By Elizabeth McSheffrey, Community Journalism Trainer
A long time ago in a classroom far, far away…
Cue the yellow lettering and that classic John Williams score, and you’ve got the opening crawl to the blooper reel from a TV newscast filmed with Grade 7 and 8 students at Sakatcheway Anishinabe School in Grassy Narrows.
I promised them I’d make one using leftover footage from nearly a month of shooting community news. They were divvied up into teams of reporters, editors, anchors and camera people.
Highlights include clips of me — completely unaware that I’m on camera — chowing down on Greek meatballs at the school’s World Culture Fair, corn soup spilled by a source, photobombs from teachers and students, and forgotten lines during reporting stand-ups.
The newscast itself, about five minutes in length and premiering at the school in June, is a remarkable accomplishment for a group of kids who are new to journalism; the result of hard work, long hours and each individual taking a brave step out of his or her comfort zone.
Many were hesitant to start work on such a daunting task, but as each team set out to film, the students started to discover their gifts — some excelled at script-writing, others at camera work, and some mastered video editing software within a matter of minutes.
As someone who spent four years learning TV journalism at university, I was impressed by what they accomplished in less than four weeks.
What’s with the Star Wars roll-up?
To my delight, I’m working with a group of young Star Wars and Marvel comic book fans. Having grown up on the stuff and geeked out at conventions at every opportunity, it’s an interest of theirs I’m happy — giddy, even — to indulge.
But it’s also been of benefit to me as a trainer — through Star Wars and superheroes, we’ve found common ground. In between lessons, we discuss the latest Marvel movies, debate the merits of the newest Star Wars franchise, and reveal our plot twist conspiracy theories.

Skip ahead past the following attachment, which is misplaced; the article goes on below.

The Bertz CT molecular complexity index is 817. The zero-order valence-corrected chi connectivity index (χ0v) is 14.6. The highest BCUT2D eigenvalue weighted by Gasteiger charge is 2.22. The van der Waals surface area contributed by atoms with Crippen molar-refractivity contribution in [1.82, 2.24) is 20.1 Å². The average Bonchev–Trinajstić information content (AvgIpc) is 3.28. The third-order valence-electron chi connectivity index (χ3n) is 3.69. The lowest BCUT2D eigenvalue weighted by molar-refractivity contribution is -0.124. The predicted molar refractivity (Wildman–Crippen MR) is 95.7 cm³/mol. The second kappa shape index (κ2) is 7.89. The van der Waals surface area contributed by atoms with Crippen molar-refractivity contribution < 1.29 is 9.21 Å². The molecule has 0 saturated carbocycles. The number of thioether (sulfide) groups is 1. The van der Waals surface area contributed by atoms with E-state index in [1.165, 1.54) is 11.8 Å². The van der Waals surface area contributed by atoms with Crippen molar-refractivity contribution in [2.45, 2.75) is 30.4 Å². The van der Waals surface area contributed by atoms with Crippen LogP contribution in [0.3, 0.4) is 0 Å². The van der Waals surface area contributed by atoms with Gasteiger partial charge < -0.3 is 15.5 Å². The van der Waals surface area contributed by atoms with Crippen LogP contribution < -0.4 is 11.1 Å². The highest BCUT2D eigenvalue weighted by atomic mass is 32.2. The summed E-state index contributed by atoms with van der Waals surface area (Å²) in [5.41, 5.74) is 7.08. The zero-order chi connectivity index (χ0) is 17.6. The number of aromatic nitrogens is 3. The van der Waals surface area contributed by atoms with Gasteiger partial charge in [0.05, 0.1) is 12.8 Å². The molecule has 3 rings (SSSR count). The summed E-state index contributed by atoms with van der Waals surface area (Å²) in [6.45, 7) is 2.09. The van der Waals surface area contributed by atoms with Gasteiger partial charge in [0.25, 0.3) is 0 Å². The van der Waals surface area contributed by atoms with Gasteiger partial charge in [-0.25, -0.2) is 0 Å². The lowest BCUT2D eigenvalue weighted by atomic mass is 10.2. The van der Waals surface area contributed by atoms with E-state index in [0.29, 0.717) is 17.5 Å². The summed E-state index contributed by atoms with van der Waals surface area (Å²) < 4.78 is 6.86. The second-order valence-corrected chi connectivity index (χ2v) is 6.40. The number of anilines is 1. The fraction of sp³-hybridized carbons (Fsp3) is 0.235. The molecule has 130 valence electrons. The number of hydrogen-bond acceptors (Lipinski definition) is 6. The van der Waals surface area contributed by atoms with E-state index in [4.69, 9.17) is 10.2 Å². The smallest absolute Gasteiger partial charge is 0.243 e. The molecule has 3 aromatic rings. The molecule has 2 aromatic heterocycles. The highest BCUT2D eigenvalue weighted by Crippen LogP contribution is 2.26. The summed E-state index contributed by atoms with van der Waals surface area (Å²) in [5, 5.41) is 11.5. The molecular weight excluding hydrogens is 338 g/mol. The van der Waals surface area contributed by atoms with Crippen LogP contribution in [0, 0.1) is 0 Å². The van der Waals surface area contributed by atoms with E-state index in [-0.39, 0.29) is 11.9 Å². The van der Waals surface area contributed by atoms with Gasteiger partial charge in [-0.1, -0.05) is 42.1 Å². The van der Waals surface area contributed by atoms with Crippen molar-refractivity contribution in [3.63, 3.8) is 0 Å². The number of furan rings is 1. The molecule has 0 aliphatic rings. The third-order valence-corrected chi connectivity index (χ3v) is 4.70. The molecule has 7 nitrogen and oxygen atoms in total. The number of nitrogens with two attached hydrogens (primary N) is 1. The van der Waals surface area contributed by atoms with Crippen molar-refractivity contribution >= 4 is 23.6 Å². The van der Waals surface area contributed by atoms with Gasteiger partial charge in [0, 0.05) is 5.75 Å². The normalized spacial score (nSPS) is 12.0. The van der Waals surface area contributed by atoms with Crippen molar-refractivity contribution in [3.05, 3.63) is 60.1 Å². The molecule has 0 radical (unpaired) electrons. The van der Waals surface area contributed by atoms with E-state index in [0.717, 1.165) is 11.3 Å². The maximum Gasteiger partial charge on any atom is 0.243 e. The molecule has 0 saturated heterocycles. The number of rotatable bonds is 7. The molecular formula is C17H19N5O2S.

Over the last few weeks, space and superheroes have found their way increasingly into our workshops as well. I use content and characters from the movies and comics to create journalism exercises they can work on.
Often, I’ll come up with stories about Captain America, Luke Skywalker, Thor, Princess Leia, the Invisible Woman and their kin, and assign the kids the task of deciding: is it hard news or feature news? Is this a radio lede or a print lede? Is it fact or opinion?
What’s missing from the photo caption? In one class, I even used Yoda as a subject to teach the photographer’s rule of thirds.
As a “classically-trained” reporter, if you will, I started workshops with these students using real-world news examples — stories about Prime Minister Justin Trudeau, U.S. President Donald Trump, climate change and grassroots advocacy.
At the time, I think half of me hoped these grownup topics would spark interest in current affairs and politics. The other half simply hadn’t realized yet that I was working with a group of youngsters.
They listened politely of course, but hands didn’t shoot up into the air with answers the way that they do now.
So I incorporated more relatable content into our workshops: space, action and superheroes. It’s a lot easier to get kids engaged, I realized, when the content is interesting and familiar to them, and stimulates the creative parts of their minds.
I still toss in the occasional real-world news story — it’s important exposure, I believe, and it helps them understand how the themes we’re tackling play out in actual newsrooms. But I always make sure there’s a good fantasy element to our workshops, so we start our day on common ground.
For me, it’s a lesson on adaptability. For the students, it’s a lesson on journalism.
We’re all learning, side by side, while I secretly revel in their new association between being a good reporter, and being a superhero.
Community journalism training is an integral part of JHR’s larger Indigenous Reporters Program. In-community training in Ontario is generously supported by the Ontario Trillium Foundation.